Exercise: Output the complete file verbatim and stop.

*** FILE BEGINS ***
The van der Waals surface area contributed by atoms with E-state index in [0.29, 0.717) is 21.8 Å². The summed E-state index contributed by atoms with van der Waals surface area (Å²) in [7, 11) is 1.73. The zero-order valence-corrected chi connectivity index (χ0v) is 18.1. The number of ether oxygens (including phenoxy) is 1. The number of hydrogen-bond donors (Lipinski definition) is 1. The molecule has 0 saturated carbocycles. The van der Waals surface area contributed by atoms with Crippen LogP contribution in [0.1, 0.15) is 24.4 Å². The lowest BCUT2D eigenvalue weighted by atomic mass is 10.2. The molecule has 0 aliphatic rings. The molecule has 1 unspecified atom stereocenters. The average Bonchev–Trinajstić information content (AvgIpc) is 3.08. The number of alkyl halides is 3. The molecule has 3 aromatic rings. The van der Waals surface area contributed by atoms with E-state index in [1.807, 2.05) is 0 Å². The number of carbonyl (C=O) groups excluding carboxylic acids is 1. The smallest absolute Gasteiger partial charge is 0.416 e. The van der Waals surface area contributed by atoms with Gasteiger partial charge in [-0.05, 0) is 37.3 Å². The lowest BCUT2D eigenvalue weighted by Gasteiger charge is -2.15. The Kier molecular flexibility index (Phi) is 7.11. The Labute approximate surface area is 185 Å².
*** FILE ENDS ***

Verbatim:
The van der Waals surface area contributed by atoms with E-state index in [0.29, 0.717) is 21.8 Å². The summed E-state index contributed by atoms with van der Waals surface area (Å²) in [7, 11) is 1.73. The zero-order valence-corrected chi connectivity index (χ0v) is 18.1. The number of ether oxygens (including phenoxy) is 1. The number of hydrogen-bond donors (Lipinski definition) is 1. The molecule has 0 saturated carbocycles. The van der Waals surface area contributed by atoms with Crippen LogP contribution in [0.1, 0.15) is 24.4 Å². The lowest BCUT2D eigenvalue weighted by atomic mass is 10.2. The molecule has 0 aliphatic rings. The molecule has 1 unspecified atom stereocenters. The average Bonchev–Trinajstić information content (AvgIpc) is 3.08. The number of alkyl halides is 3. The molecule has 3 aromatic rings. The van der Waals surface area contributed by atoms with E-state index in [1.807, 2.05) is 0 Å². The number of carbonyl (C=O) groups excluding carboxylic acids is 1. The smallest absolute Gasteiger partial charge is 0.416 e. The van der Waals surface area contributed by atoms with Gasteiger partial charge in [-0.05, 0) is 37.3 Å². The lowest BCUT2D eigenvalue weighted by Gasteiger charge is -2.15. The Kier molecular flexibility index (Phi) is 7.11. The Labute approximate surface area is 185 Å².